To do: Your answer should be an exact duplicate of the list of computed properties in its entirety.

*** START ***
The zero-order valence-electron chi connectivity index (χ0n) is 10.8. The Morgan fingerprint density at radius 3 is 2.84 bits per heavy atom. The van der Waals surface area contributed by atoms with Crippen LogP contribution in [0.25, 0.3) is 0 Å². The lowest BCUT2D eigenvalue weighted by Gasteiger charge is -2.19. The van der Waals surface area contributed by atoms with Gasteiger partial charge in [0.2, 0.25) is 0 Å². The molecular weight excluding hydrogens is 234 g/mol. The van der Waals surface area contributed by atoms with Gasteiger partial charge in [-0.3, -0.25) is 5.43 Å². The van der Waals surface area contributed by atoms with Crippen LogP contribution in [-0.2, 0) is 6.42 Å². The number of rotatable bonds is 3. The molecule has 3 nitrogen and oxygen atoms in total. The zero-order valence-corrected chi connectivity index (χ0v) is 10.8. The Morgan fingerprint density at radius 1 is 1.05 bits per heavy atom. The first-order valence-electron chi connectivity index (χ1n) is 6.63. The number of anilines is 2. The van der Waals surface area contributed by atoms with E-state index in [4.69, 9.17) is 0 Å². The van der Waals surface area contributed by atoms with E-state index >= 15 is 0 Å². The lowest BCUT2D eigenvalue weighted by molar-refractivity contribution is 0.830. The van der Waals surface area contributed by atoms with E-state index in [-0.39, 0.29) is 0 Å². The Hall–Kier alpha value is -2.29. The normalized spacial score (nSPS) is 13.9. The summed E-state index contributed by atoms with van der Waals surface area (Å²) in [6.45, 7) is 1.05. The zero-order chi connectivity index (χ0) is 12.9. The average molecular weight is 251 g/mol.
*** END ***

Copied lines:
The zero-order valence-electron chi connectivity index (χ0n) is 10.8. The Morgan fingerprint density at radius 3 is 2.84 bits per heavy atom. The van der Waals surface area contributed by atoms with Crippen LogP contribution in [0.25, 0.3) is 0 Å². The lowest BCUT2D eigenvalue weighted by Gasteiger charge is -2.19. The van der Waals surface area contributed by atoms with Gasteiger partial charge in [0.2, 0.25) is 0 Å². The molecular weight excluding hydrogens is 234 g/mol. The van der Waals surface area contributed by atoms with Gasteiger partial charge in [-0.3, -0.25) is 5.43 Å². The van der Waals surface area contributed by atoms with Crippen LogP contribution in [-0.2, 0) is 6.42 Å². The number of rotatable bonds is 3. The molecule has 3 nitrogen and oxygen atoms in total. The zero-order valence-corrected chi connectivity index (χ0v) is 10.8. The Morgan fingerprint density at radius 1 is 1.05 bits per heavy atom. The first-order valence-electron chi connectivity index (χ1n) is 6.63. The number of anilines is 2. The van der Waals surface area contributed by atoms with E-state index in [4.69, 9.17) is 0 Å². The van der Waals surface area contributed by atoms with E-state index >= 15 is 0 Å². The lowest BCUT2D eigenvalue weighted by molar-refractivity contribution is 0.830. The van der Waals surface area contributed by atoms with E-state index in [-0.39, 0.29) is 0 Å². The Hall–Kier alpha value is -2.29. The normalized spacial score (nSPS) is 13.9. The summed E-state index contributed by atoms with van der Waals surface area (Å²) in [6.45, 7) is 1.05. The zero-order chi connectivity index (χ0) is 12.9. The average molecular weight is 251 g/mol.